ab-21-0371f3.jpg
Figure 4
Effect of CUR on ERK1/2-PPAR-γ signaling pathway and the reverse effect of ERK activation on CUR inhibited adipogenic genes. (A–B) The mRNA expression of ERK1 and ERK2. (C–D) The phosphorylation of ERK1/2. (E) The protein level of PPAR-γ. (F–K) Expression levels of PPAR-γ, C/EBP-β, FAS, and ACC. (L–M) The phosphorylation of ERK1/2. (O–Q) Expression of GLUT4. All vaules are presented as the mean±standard error of the mean, n = 6. CUR, curcumin; ERK1/2, inhibited extracellular signal-regulated kinase 1/2; PPAR-γ, peroxisome proliferation-activity receptor-γ; C/EBP-β, CCAAT/enhancer-binding protein-β; FAS, fatty acid synthesis; ACC, acetyl-CoA carboxylase; GLUT4, glucose transporter type 4; DIM, differentiation induced media. * p<0.05 and ** p<0.01, compared with DIM cells; && p<0.01, compared with DIM + CUR cells.
ab-21-0371f4.jpg
Figure 5
The reverse effect of ERK1/2 activation on CUR-reduced lipid accumulation and glucose consumption. (A) 85% to 90% confluence of PSPA, intracellular lipid accumulation and ORO staining (100×). (B) Glucose consumption. (C) ORO extracted and quantified by measuring the OD at 510 nm. (D): Intracellular TG content. All vaules are presented as the mean±standard error of the mean, n = 6. ERK1/2, inhibited extracellular signal-regulated kinase 1/2; CUR, curcumin; PSPA, porcine subcutaneous preadipocytes; ORO, oil red O; OD, optical density; TG, triglyceride; DIM, differentiation induced media. * p<0.05 and ** p<0.01, compared with DIM cells; && p<0.01, compared with DIM + CUR cells.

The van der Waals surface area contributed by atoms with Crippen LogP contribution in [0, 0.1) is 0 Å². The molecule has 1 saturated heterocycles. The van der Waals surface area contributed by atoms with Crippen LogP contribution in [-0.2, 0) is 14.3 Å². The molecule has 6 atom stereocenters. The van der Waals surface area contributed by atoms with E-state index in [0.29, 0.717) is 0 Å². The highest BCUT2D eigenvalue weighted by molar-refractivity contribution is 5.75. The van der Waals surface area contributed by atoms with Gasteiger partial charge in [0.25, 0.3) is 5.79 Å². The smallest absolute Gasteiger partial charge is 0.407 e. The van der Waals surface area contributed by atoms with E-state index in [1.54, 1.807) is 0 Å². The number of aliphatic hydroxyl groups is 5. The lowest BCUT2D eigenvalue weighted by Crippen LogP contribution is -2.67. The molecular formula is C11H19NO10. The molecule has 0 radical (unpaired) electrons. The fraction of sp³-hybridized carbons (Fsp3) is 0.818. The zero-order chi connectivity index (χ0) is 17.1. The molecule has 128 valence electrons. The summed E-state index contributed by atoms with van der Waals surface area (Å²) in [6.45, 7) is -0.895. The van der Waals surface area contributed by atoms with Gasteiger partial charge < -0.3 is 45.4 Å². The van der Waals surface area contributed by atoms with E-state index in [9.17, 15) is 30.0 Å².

ab-21-0371f5.jpg
Figure 6
Effect of CUR on apoptosis signaling pathway. (A) Apoptosis detected by Flow Cytometry assay. (B) The apoptosis rate. (C) Apoptosis detected by TUNEL staining. (D) The mRNA expression of BCL-2 and BAX, and the BAX/BCL-2 ratio. (E) The mRNA expression of Caspase-3, -8 and -9. (F) The protein levels of BCL-2, BAX, Cleaved-Caspase-3, -8 and -9. All vaules are presented as the mean±standard error of the mean, n = 6. CUR, curcumin; DIM, differentiation induced media; TUNEL, terminal deoxynucleotidyl transferase-mediated deoxyuridine triphosphate-nick end labelling; BCL-2, B-cell lymphoma-2; BAX, BCL-2-associated X. * p<0.05 and ** p<0.01, compared with DIM cells; && p<0.01, compared with DIM + CUR cells.
ab-21-0371f6.jpg
Figure 7
Effect of CUR on AKT signaling pathway and the reverse effect of AKT activation on CUR-induced apoptosis and lipid accumulation inhibition. (A) The mRNA expression of AKT. (B–C) The phosphorylation of AKT. (D) AKT activation on CUR-reduced lipid accumulation. (E) ORO extracted and quantified by measuring the OD at 510 nm. (F) Intracellular TG content. (G) AKT activation on mRNA expression of AKT, Caspase-3, -8 and -9. (H–I) AKT activation on protein levels of p-AKT, Cleaved-Caspase-3, -8 and -9. All vaules are presented as the mean±standard error of the mean, n = 6. CUR, curcumin; ORO, oil red O; OD, optical density; TG, triglyceride; DIM, differentiation induced media. * p<0.05 and ** p<0.01, compared with DIM cells; & p<0.05 and && p<0.01, compared with DIM + CUR cells.